Like most readers my to be read list seems never ending, and I have lost hope that I would ever clear it off. On the other hand, my to be reviewed list is not too long but as I do not follow any hard rules in picking the book from that list to review, the books I loved too much or the books that I might find difficult to write about tend to settle farther and farther down the list.
So here I am, picking one of those books that I read a long time ago (read as almost two months) and yet was hesitant to review. Mostly for the fear that I would not be doing any justice to it or that I might be a tad partial in my critique. Someone suggested me, Zadie Smith, when I was talking about feminism and related topics. On the quest to finding her much-acclaimed debut ‘ White Teeth’ or ‘On Beauty,’ I stumbled upon Swing Time her newest release.
- 2017 Longlisted for the Man Booker Prize
- Finalist for the National Book Critics Circle Award for Fiction
- 2017 Finalist, Andrew Carnegie Medal for Excellence in Fiction
The story follows two little ‘mixed race’ girls who grow up in the not so rich part of London Tracey, the dancer, and our unnamed narrator. Tracey stands out in everything they do together – she is confident, rebelling and imaginative and a better dancer of the two, while the narrator is a good student and hopes to get out of the neighborhood. Her mother’s upbringing makes sure she realizes that only hard work pays, while Tracey’s home-life is almost ungoverned.
She joins as an assistant to the super star singer Aimee and travels worldwide as her works demands. She loves the job as she shuttles between the UK and a downtrodden country in the West Africa where Aimee was building a girls school. She feels alienated in the Africa as much as she does in London.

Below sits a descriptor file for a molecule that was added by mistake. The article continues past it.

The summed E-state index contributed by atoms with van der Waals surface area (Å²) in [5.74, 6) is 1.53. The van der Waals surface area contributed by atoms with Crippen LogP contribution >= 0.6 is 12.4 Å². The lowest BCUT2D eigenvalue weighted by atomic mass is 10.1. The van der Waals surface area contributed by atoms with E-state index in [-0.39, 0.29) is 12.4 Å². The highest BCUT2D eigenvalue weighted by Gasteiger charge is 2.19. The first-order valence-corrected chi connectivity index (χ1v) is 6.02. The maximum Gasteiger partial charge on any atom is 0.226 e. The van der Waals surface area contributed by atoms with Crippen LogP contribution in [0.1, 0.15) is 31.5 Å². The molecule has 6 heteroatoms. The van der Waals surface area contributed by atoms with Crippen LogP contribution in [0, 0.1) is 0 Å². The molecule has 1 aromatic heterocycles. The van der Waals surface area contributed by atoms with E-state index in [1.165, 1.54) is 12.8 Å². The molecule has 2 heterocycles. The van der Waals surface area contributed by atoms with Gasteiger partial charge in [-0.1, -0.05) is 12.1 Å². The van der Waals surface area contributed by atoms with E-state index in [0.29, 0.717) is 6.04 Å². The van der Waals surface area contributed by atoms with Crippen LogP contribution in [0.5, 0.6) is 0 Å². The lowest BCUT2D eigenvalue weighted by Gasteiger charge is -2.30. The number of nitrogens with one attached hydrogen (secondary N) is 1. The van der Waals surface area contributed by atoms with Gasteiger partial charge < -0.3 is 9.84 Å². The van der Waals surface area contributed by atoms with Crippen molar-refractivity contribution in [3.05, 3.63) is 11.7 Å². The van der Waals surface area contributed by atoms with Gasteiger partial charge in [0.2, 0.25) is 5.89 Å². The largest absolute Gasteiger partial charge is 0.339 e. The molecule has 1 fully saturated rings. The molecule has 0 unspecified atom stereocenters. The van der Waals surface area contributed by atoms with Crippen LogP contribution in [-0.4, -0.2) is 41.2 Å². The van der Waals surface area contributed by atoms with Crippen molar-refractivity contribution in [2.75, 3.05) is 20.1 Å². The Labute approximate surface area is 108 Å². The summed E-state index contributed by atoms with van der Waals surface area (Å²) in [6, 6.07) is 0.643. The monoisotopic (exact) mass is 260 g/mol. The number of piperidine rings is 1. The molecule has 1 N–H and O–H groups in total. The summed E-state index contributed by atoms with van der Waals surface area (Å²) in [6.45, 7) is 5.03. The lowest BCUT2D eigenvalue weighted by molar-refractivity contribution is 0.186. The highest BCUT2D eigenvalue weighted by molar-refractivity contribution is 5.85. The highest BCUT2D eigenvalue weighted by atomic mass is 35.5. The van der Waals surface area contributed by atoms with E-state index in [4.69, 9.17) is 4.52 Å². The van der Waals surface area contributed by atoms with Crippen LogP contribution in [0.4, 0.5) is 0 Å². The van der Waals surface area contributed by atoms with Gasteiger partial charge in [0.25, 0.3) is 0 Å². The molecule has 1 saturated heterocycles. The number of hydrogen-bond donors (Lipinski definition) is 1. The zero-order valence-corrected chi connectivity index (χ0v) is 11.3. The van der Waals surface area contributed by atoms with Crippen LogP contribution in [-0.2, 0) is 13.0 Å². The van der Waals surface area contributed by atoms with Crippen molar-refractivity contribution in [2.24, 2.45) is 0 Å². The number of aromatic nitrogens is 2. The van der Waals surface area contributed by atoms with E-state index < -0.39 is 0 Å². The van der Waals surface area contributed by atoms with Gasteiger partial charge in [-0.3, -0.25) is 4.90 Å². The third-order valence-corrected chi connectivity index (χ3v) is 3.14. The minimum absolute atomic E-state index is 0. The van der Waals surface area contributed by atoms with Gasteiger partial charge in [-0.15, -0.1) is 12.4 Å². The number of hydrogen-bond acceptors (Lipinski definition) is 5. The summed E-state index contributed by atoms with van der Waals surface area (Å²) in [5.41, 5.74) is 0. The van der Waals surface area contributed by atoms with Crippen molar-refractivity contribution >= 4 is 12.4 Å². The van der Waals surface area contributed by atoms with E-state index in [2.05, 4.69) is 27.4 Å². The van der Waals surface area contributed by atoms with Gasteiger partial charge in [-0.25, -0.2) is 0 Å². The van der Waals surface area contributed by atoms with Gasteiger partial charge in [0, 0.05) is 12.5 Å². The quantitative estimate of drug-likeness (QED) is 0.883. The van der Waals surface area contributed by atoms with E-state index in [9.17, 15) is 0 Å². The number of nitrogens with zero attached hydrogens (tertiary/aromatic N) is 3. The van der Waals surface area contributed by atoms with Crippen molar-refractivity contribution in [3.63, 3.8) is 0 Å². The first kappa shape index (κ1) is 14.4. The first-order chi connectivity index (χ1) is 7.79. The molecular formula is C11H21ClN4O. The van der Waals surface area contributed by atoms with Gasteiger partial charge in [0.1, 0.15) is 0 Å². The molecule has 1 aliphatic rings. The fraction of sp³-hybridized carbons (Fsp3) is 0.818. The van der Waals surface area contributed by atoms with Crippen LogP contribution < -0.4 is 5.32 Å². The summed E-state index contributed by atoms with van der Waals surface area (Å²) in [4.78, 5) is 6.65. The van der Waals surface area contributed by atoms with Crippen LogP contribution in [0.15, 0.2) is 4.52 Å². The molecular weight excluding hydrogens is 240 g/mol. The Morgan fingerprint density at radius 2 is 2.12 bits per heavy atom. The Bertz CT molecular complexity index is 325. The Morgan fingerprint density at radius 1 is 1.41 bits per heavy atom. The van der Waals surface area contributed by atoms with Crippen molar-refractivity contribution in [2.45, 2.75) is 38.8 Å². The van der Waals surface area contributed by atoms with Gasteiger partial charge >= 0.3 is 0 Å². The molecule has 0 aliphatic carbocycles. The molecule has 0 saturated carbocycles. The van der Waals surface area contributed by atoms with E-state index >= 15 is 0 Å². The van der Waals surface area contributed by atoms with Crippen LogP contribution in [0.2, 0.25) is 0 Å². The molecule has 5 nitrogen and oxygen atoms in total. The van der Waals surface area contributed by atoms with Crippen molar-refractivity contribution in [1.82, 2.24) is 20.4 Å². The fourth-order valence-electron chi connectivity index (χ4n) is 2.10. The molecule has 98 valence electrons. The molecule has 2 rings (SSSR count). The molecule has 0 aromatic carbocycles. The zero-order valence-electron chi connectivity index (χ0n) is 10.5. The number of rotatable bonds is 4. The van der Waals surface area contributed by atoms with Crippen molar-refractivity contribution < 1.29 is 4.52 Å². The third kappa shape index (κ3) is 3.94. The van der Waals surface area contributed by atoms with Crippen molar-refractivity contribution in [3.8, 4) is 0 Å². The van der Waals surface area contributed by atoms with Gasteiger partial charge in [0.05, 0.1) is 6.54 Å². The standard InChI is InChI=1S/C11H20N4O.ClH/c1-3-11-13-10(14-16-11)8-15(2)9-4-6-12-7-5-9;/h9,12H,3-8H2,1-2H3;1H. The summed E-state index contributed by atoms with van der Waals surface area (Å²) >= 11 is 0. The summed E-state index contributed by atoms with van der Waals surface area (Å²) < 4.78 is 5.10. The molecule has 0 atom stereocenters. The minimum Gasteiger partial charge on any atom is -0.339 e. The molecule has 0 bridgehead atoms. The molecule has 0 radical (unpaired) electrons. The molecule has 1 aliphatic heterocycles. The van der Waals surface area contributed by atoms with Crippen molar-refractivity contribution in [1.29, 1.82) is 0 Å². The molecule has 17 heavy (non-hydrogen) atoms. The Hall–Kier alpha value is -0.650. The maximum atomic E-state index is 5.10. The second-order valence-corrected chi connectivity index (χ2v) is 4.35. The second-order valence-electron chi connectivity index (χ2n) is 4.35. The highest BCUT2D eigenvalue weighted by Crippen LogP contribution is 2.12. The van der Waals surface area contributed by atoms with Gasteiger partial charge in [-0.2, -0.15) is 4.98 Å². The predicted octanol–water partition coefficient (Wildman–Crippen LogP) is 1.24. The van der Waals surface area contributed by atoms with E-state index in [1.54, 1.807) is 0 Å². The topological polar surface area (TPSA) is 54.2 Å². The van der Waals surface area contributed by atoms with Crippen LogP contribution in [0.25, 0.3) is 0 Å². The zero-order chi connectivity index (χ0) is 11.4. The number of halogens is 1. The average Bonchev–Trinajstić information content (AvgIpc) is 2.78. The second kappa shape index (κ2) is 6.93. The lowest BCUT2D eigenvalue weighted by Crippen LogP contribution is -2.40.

Our narrator is quite taken with strong characters right from her childhood while she is happy being invisible in the backdrop. She doesn’t have any talent like Tracey or an ambition like her mother or the drive like Aimee. This makes her a less compelling character to love or remember.
The story oscillates among various time frames and places and does a brilliant job in weaving a quite fascinating tale. Though there are a few parts of the story that might have been little dragging and I admit to skimming a bit here and there, the author’s literary skill makes it all worth the while.
I found Swing Time to be a solid piece of social commentary, rather than a piece of fiction that talks about two friends, which is what it is primarily. Zadie deals a variety of themes like different races and the privileges that come with them, parenthood and the importance of family, poverty and classes, that add up succinctly into the coming of age tale.
I particularly liked the thread of dichotomies between the haves and have nots, coloured and uncoloured, the Americans and the British, the talented and privileged and the ones that aren’t, that ran throughout the novel. This is the first time I am reading Zadie Smith. I am not entirely in love with the book, but I am ready to read more of hers, like White Teeth and On Beauty that everyone has been raving so far.
Swing Time is not your typical summer reads. It has little hard to get into and harder to stick to especially in the middle. If you love reading prose that promises you insights about the society and the world as a whole accompanied by beautiful and strong writing – Swing Time should be your pick.